THEO CRAWFORD, one of Britain's best-known pathologists, served as Director of Laboratory Services at St George's Hospital Medical School from the unusually young age of 35 and held the Chair of Pathology at that school from 1948 until his retirement in 1977.
On arriving in London after the war, Crawford was confronted by the triple task of creating laboratories capable of providing up-to-date and comprehensive services to the hospital, of establishing a research programme and of revitalising the undergraduate teaching of pathology in what was then London's smallest medical school. In all of these he succeeded supremely well.
On the hospital service side, he was one of the first to recognise that the day of the general pathologist was over and to establish specialist departments in Medical Microbiology, Chemical Pathology and Haematology. Though charged with the overall directorship of the laboratories, he was a big enough man to promote the establishment of independent university chairs in these disciplines and to encourage their holders to develop along their own lines.
From the start he established a departmental research interest in arterial disease which persists at St George's to this day. As a department head, he had the by no means common gift of helping his junior colleagues with their research programmes without at the same time attempting to dominate them. His own publications were extremely innovative for their day and served as finger-posts pointing to significant new insights in coronary artery disease. His views on the importance of thrombosis in this context have now been amply justified and have influenced the development of modern treatment for acute heart attack.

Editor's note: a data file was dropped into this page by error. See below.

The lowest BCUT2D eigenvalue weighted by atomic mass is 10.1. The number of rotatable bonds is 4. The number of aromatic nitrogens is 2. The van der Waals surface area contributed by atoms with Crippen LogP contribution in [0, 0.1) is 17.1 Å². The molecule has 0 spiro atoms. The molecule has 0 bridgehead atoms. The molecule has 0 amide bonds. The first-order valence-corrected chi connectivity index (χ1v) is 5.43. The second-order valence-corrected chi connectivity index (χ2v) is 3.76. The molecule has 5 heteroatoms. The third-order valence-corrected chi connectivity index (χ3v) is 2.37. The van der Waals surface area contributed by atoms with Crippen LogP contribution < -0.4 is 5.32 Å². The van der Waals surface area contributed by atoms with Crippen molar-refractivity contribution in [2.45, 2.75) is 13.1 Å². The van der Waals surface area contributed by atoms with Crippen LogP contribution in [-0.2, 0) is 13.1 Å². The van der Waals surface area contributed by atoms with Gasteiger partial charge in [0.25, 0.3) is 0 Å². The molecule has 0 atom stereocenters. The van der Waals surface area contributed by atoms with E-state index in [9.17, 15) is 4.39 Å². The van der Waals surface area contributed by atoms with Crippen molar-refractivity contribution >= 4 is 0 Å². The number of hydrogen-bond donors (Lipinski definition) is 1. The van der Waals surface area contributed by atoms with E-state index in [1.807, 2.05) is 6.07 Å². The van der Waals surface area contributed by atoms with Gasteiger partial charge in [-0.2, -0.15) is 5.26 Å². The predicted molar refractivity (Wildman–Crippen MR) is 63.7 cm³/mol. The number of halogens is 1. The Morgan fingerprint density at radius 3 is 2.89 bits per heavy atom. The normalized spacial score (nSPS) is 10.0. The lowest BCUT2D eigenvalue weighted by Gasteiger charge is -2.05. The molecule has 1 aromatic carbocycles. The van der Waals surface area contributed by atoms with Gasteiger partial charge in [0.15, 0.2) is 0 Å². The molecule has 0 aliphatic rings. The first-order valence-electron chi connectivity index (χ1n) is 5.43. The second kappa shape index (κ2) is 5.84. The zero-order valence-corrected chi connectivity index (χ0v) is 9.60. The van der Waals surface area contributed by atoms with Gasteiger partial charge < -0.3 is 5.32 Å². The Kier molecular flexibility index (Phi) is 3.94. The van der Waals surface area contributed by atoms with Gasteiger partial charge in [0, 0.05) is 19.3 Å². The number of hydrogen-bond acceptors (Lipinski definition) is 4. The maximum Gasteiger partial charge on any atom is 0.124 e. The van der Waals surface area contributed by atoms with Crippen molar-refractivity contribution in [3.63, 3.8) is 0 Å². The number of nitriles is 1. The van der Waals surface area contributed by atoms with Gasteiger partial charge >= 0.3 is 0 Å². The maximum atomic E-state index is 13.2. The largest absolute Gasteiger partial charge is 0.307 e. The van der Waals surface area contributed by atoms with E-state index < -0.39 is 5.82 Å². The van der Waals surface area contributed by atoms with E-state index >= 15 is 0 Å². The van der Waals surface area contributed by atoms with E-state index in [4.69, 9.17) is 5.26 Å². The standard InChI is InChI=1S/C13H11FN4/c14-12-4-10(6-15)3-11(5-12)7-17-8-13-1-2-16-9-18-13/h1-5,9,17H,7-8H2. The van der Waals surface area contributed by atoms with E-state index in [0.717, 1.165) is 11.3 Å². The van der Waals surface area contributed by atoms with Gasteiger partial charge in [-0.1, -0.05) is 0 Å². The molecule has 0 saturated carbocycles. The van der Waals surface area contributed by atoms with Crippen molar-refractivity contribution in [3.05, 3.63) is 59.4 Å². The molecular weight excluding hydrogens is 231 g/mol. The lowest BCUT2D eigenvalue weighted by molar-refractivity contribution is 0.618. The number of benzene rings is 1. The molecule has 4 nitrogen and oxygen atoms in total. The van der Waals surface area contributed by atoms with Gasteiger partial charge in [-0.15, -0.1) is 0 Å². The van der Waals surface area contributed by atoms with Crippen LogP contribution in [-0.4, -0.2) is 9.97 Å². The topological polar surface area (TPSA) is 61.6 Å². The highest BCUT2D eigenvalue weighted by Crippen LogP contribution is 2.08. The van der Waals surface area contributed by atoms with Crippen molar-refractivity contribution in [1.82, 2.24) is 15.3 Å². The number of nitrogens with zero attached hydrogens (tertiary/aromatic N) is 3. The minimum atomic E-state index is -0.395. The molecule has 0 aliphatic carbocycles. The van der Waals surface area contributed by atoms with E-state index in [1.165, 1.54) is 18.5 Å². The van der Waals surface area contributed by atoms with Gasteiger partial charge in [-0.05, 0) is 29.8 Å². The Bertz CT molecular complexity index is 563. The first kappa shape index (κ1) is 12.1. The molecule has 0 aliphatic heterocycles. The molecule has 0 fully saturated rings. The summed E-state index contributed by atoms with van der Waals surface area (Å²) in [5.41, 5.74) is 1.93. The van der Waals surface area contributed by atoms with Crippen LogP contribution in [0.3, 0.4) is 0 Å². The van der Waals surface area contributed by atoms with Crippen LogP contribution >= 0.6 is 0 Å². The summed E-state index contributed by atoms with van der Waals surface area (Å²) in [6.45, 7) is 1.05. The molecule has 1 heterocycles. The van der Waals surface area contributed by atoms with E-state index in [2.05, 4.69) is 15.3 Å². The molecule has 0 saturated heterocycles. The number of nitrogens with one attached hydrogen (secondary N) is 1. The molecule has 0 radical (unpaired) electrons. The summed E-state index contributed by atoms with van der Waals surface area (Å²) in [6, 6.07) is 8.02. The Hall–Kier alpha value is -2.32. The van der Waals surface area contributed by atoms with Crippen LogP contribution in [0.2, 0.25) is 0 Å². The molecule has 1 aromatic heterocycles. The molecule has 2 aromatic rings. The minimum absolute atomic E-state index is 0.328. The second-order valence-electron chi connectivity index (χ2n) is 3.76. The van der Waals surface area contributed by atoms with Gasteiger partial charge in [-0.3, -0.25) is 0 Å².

Crawford did not confine his activities at St George's to the laboratories, and, together with a small number of friends and colleagues, he played a significant role in converting St George's from the smallest medical school in London to one of the largest. He was an excellent committee man who spoke relatively little at meetings, but whose interventions were wonderfully timed and most persuasive.
He realised early on that pathology in Britain would not thrive in the absence of an organisational focus of its own and thus was a leading force behind the formation of the College of Pathologists. He was the college's first Registrar and in 1969 became its President. His presidency was marked by the granting of a Royal Charter to the College in 1970.
Though his own research activities were focused on the field of heart disease, Crawford took a keen and constructive interest in cancer research, playing an important role in the affairs of the Cancer Research Campaign. He held several offices within the organisation and was chairman of the Scientific Committee between 1970 and 1977. He was a man of remarkable energy and whatever task he took on was carried out in wholehearted fashion and with the greatest degree of efficiency and dispatch.
Crawford's imposing presence, coupled with a degree of natural shyness, could make him appear a somewhat austere and remote figure, but he was a warm, kind and caring man with a delightful sense of humour. He was always willing and ready to help others with their problems, this help being given with a remarkable degree of delicacy and discretion which was much appreciated by the recipients.
Despite his busy professional life, he found time to pursue outside interests. He had loved music all his life and took great pleasure in his piano and cello. Gardening took an equal place in his affections; it is a measure of his drive to create something good for the future that he was still planting trees in his eighth decade.
In his personal life, Theo Crawford was blessed by two happy marriages. In 1938 he married Margaret Green, who was herself a distinguished research worker in the field of the epidemiology of coronary heart disease. She died in 1973. His second marriage was to Priscilla Chater, the first Secretary to the Royal College of Pathologists, whose care and devotion eased the burdens imposed by the passing years and who survives him. His five children were a great source of pride and pleasure to him; equally he was a fond and proud grandfather.